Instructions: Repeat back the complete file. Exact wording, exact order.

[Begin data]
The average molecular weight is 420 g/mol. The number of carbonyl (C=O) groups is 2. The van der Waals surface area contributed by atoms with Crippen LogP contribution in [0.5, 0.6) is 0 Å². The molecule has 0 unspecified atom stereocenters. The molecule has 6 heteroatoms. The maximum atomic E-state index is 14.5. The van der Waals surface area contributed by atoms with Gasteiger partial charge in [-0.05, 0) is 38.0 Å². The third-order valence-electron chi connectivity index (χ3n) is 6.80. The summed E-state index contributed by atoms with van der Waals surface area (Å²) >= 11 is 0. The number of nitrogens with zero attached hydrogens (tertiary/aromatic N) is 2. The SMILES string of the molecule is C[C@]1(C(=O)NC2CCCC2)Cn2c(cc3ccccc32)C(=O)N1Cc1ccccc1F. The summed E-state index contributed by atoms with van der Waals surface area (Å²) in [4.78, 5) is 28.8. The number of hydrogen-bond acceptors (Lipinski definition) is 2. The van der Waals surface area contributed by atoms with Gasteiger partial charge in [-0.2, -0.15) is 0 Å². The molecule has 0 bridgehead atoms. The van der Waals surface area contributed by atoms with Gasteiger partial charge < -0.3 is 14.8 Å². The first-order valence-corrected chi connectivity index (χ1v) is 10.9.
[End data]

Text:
The average molecular weight is 420 g/mol. The number of carbonyl (C=O) groups is 2. The van der Waals surface area contributed by atoms with Crippen LogP contribution in [0.5, 0.6) is 0 Å². The molecule has 0 unspecified atom stereocenters. The molecule has 6 heteroatoms. The maximum atomic E-state index is 14.5. The van der Waals surface area contributed by atoms with Gasteiger partial charge in [-0.05, 0) is 38.0 Å². The third-order valence-electron chi connectivity index (χ3n) is 6.80. The summed E-state index contributed by atoms with van der Waals surface area (Å²) >= 11 is 0. The number of nitrogens with zero attached hydrogens (tertiary/aromatic N) is 2. The SMILES string of the molecule is C[C@]1(C(=O)NC2CCCC2)Cn2c(cc3ccccc32)C(=O)N1Cc1ccccc1F. The summed E-state index contributed by atoms with van der Waals surface area (Å²) in [4.78, 5) is 28.8. The number of hydrogen-bond acceptors (Lipinski definition) is 2. The van der Waals surface area contributed by atoms with Gasteiger partial charge in [-0.2, -0.15) is 0 Å². The molecule has 0 bridgehead atoms. The van der Waals surface area contributed by atoms with Gasteiger partial charge < -0.3 is 14.8 Å². The first-order valence-corrected chi connectivity index (χ1v) is 10.9.